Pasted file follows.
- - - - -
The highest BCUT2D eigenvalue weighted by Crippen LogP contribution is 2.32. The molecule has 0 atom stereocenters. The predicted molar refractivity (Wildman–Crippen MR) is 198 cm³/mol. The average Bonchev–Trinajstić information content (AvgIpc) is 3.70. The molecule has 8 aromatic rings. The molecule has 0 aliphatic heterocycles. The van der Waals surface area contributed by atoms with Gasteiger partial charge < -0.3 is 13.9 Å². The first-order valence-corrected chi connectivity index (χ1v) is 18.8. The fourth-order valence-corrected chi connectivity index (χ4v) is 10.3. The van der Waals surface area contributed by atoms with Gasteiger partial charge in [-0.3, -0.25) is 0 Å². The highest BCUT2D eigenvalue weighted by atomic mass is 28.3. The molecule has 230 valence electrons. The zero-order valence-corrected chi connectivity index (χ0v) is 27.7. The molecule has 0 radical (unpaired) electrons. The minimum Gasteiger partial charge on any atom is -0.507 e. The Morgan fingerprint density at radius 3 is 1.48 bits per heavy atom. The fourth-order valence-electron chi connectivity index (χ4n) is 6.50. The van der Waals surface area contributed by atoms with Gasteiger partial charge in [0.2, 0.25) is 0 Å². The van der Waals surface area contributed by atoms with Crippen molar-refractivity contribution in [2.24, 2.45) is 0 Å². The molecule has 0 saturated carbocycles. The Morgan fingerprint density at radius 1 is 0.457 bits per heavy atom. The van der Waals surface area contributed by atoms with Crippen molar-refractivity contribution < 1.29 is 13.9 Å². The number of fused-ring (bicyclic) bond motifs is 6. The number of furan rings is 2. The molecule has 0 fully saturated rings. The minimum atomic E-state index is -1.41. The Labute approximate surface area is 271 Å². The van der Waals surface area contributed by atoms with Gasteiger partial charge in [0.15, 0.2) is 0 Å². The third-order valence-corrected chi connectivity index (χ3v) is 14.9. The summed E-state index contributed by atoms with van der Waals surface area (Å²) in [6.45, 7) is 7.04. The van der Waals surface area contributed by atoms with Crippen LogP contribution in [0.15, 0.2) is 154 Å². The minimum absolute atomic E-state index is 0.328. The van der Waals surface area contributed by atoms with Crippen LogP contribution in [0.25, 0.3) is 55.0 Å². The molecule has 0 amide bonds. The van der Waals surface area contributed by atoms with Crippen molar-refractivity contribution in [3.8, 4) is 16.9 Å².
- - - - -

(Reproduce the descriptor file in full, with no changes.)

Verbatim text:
The highest BCUT2D eigenvalue weighted by Crippen LogP contribution is 2.32. The molecule has 0 atom stereocenters. The predicted molar refractivity (Wildman–Crippen MR) is 198 cm³/mol. The average Bonchev–Trinajstić information content (AvgIpc) is 3.70. The molecule has 8 aromatic rings. The molecule has 0 aliphatic heterocycles. The van der Waals surface area contributed by atoms with Gasteiger partial charge < -0.3 is 13.9 Å². The first-order valence-corrected chi connectivity index (χ1v) is 18.8. The fourth-order valence-corrected chi connectivity index (χ4v) is 10.3. The van der Waals surface area contributed by atoms with Gasteiger partial charge in [-0.3, -0.25) is 0 Å². The highest BCUT2D eigenvalue weighted by atomic mass is 28.3. The molecule has 230 valence electrons. The zero-order valence-corrected chi connectivity index (χ0v) is 27.7. The molecule has 0 radical (unpaired) electrons. The minimum Gasteiger partial charge on any atom is -0.507 e. The Morgan fingerprint density at radius 3 is 1.48 bits per heavy atom. The fourth-order valence-electron chi connectivity index (χ4n) is 6.50. The van der Waals surface area contributed by atoms with Gasteiger partial charge in [0.2, 0.25) is 0 Å². The van der Waals surface area contributed by atoms with Crippen molar-refractivity contribution in [2.24, 2.45) is 0 Å². The molecule has 0 saturated carbocycles. The Morgan fingerprint density at radius 1 is 0.457 bits per heavy atom. The van der Waals surface area contributed by atoms with Crippen molar-refractivity contribution < 1.29 is 13.9 Å². The number of fused-ring (bicyclic) bond motifs is 6. The number of furan rings is 2. The molecule has 0 fully saturated rings. The minimum atomic E-state index is -1.41. The Labute approximate surface area is 271 Å². The van der Waals surface area contributed by atoms with Gasteiger partial charge in [0.15, 0.2) is 0 Å². The third-order valence-corrected chi connectivity index (χ3v) is 14.9. The summed E-state index contributed by atoms with van der Waals surface area (Å²) in [6.45, 7) is 7.04. The van der Waals surface area contributed by atoms with Crippen LogP contribution in [0.15, 0.2) is 154 Å². The minimum absolute atomic E-state index is 0.328. The van der Waals surface area contributed by atoms with Crippen LogP contribution in [0.25, 0.3) is 55.0 Å². The molecule has 0 amide bonds. The van der Waals surface area contributed by atoms with Crippen molar-refractivity contribution in [3.8, 4) is 16.9 Å².